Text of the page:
By BILL MICKELSON
If there’s one thing that hasn’t changed in the two decades since “American Graffiti” became the iconic film of the 1970s, it’s teenagers’ hankering for companionship and booze.
That and, of course, cool cars.
Underneath the hood of all the coming-of-age, end-of-an-era, can’t stay 17 forever sap, the dark-to-dawn quest for booze and companionship is pretty much what drives the flick. Salacious boys and intellectual girls carousing around in their cool old cars, from the drive-in to the hop and out to “Inspiration Point” before the sun comes up.
It’s not as perverse as the premise would have you believe. It’s a classic. But imagine, for a minute, if the movie were remade around that premise today. My, how things have changed.
As it is “American Graffiti” (1973) takes us back to a time when dancing was more than crass body movements, cruising was a most important Friday-night affair, everything cool was boss and the drive-in was still a hip place to hang out.
Downtown Port Orchard, as a whole, will be reverting to that time period this weekend as the annual classic car show The Cruz and a four-day bevy of related happenings take over the town.
The Orchard Theatre is getting into the festivities, as it’s become accustomed to doing, by featuring “American Graffiti.”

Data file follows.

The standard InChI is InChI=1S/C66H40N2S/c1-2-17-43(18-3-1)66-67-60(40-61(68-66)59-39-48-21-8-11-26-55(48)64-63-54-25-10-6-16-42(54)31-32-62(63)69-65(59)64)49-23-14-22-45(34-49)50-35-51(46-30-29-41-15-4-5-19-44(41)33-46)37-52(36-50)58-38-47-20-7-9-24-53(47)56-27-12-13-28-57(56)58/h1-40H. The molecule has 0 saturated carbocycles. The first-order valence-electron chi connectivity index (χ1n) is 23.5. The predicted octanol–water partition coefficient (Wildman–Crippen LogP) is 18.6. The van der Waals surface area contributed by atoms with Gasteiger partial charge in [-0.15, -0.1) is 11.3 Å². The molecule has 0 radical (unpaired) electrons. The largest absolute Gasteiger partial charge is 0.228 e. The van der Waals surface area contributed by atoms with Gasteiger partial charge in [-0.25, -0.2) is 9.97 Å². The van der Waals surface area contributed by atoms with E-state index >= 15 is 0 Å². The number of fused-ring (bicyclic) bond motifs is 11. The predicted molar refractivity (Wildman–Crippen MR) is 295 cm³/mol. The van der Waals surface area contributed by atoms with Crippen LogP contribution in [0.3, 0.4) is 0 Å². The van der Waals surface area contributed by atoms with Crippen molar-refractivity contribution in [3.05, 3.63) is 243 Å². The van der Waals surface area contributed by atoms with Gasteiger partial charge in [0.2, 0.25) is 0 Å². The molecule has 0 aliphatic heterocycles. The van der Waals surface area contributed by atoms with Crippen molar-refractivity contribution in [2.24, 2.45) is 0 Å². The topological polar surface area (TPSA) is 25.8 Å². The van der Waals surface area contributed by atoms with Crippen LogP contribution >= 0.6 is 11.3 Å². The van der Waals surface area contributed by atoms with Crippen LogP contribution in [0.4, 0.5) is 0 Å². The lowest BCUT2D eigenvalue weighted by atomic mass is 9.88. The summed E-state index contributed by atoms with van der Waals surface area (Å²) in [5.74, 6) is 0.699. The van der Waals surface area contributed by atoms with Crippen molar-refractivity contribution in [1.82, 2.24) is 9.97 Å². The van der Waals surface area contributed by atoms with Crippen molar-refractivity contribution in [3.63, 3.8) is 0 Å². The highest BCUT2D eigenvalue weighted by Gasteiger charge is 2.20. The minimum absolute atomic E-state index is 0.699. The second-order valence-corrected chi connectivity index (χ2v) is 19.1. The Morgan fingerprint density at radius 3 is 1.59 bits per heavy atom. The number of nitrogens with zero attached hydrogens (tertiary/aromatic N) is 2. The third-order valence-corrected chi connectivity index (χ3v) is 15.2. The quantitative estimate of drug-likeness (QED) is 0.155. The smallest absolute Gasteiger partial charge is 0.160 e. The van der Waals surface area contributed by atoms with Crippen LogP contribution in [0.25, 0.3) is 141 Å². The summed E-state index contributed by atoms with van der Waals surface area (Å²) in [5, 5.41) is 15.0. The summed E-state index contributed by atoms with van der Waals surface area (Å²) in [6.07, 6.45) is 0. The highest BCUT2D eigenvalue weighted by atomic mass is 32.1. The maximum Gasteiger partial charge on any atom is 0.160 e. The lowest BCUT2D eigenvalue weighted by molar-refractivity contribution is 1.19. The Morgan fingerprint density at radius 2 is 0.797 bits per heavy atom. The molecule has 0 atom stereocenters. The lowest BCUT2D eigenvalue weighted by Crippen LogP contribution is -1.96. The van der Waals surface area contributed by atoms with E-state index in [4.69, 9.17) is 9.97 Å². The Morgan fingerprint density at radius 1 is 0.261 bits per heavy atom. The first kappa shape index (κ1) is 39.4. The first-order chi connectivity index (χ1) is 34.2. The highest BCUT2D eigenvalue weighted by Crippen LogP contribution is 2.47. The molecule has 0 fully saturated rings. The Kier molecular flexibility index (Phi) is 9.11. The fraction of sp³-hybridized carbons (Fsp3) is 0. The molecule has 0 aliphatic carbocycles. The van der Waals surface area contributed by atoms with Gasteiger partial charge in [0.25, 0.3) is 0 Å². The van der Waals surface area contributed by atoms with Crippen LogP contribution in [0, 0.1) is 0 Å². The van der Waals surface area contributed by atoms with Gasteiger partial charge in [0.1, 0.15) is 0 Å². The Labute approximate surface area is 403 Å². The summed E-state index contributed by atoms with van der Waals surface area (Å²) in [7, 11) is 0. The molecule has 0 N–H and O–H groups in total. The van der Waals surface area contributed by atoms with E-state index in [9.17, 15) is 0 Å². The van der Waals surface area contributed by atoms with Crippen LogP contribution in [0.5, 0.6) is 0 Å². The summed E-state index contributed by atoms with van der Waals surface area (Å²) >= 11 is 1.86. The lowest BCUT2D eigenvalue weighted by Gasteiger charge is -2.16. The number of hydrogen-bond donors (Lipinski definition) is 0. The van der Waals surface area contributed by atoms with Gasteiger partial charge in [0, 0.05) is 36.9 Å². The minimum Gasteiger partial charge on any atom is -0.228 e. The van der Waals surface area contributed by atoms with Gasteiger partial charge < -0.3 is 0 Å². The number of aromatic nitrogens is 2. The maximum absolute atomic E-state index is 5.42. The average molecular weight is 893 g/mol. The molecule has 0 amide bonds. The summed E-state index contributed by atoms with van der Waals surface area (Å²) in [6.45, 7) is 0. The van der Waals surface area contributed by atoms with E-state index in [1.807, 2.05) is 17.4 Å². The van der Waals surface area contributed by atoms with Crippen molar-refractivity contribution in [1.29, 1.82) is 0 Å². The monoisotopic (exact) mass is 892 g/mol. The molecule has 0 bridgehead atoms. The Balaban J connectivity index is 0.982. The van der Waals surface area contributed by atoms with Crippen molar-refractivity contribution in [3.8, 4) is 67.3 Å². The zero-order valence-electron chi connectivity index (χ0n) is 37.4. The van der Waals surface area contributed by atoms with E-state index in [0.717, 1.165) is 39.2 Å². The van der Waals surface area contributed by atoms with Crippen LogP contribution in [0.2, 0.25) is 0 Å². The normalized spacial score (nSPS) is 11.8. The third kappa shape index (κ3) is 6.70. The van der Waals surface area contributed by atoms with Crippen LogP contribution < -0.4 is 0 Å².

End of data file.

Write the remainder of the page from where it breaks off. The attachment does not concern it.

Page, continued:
From a film-head’s perspective this movie is important because it puts the spotlight on some of Hollywood’s most famous faces — Ron Howard, Cindy Williams, Richard Dreyfuss and Harrison Ford — back when they were just teenagers. And for the director, some guy named George Lucas, it was a springboard to the “Star Wars” fame.
From a gear-head’s perspective, it’s got Bob Falfa’s wicked ’55 Chevy, John Milner’s screaming yellow Roadster and a host of other classic Cadillacs, Corvettes and Chryslers.
Not too mention, the rock-and-roll perspective. “American Graffiti” is stacked with wall-to-wall classic rock, the first movie of its kind to do so. There’s so much classic rock that it was characterized as a musical, even though none of its characters had to sing. The music’s courtesy of the Wolfman.
But, as the muscle-head Milner laments in the film, “Rock and Roll’s been going downhill since Buddy Holly died.”